Imaging Results

Sustained versus Transient aPFC Activity

Within the right hemisphere aPFC ROI, a voxel cluster was identified (26 voxels; peak coordinate: [27, 45, 15]; BA 46/10; see Fig. 1a). Inspection of the sustained activation pattern in this region confirmed the presence of a significant group (OLD vs. YOUNG) × task block (mix vs. single) interaction (F1,25 = 6.69, P < 0.05). The source of this interaction was that in younger adults, there was significant sustained activity in the MIX condition (t12 = 2.44, P < 0.05), and this was also significantly greater than SINGLE (mix vs. single: t12 = 4.08, P < 0.002), whereas in older adults, sustained activity was absent (mix: t13 = −0.42, P = 0.68; mix vs. single: t13 = 0.13, P = 0.90). The anatomical location of this aPFC region is within 20 mm from other aPFC foci identified in previous task-switching studies (Sakai and Passingham 2003, 2006; Crone et al. 2006), thus validating its use in the current study.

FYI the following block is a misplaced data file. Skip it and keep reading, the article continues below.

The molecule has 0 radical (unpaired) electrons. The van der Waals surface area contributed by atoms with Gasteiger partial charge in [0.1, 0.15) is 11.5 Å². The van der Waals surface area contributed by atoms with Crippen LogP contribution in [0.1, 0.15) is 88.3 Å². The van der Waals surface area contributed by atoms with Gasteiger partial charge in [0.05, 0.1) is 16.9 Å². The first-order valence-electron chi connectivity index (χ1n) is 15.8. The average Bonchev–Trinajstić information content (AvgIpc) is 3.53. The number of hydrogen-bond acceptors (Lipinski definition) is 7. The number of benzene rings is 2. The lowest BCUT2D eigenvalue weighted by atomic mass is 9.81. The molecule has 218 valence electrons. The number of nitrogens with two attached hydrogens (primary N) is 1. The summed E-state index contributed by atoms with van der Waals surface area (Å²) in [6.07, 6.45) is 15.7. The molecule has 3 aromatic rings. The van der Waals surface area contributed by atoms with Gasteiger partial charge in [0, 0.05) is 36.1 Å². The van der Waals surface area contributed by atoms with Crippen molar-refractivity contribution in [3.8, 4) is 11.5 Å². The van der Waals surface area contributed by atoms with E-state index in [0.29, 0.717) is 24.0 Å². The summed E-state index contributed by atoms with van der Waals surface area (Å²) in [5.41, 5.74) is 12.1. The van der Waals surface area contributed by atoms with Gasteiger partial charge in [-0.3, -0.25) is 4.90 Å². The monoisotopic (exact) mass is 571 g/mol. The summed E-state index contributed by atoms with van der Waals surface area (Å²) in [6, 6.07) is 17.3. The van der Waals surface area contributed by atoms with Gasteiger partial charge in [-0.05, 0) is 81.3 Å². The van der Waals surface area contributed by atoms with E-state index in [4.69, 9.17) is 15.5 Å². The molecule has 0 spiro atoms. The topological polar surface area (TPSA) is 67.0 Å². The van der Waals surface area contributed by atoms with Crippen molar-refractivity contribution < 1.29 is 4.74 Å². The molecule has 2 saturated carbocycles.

The above result suggests that in the OLD group, there was a reduction of sustained activity associated with cognitive control during task switching. We confirmed this directly through a whole-brain exploratory analysis. For this analysis, we used the identical criteria for identification of sustained effects that was employed in our previous study of the YOUNG group (Braver et al. 2003; see also Supplementary Materials). The whole-brain analysis confirmed that there was an absence of sustained activity in the OLD group throughout the whole PFC and PPC (Fig. S1a and Table S1 in Supplementary Materials). In contrast, when analyzed separately, the YOUNG group exhibited significant sustained activity in the aPFC region, as reported previously (see Table 2 and Fig. 2 in Braver et al. 2003). These results validate the present ROI approach in terms of aPFC sustained/transient activity (i.e., absence of PFC/PPC sustained activity in the OLD group and presence of aPFC sustained activity in the YOUNG group).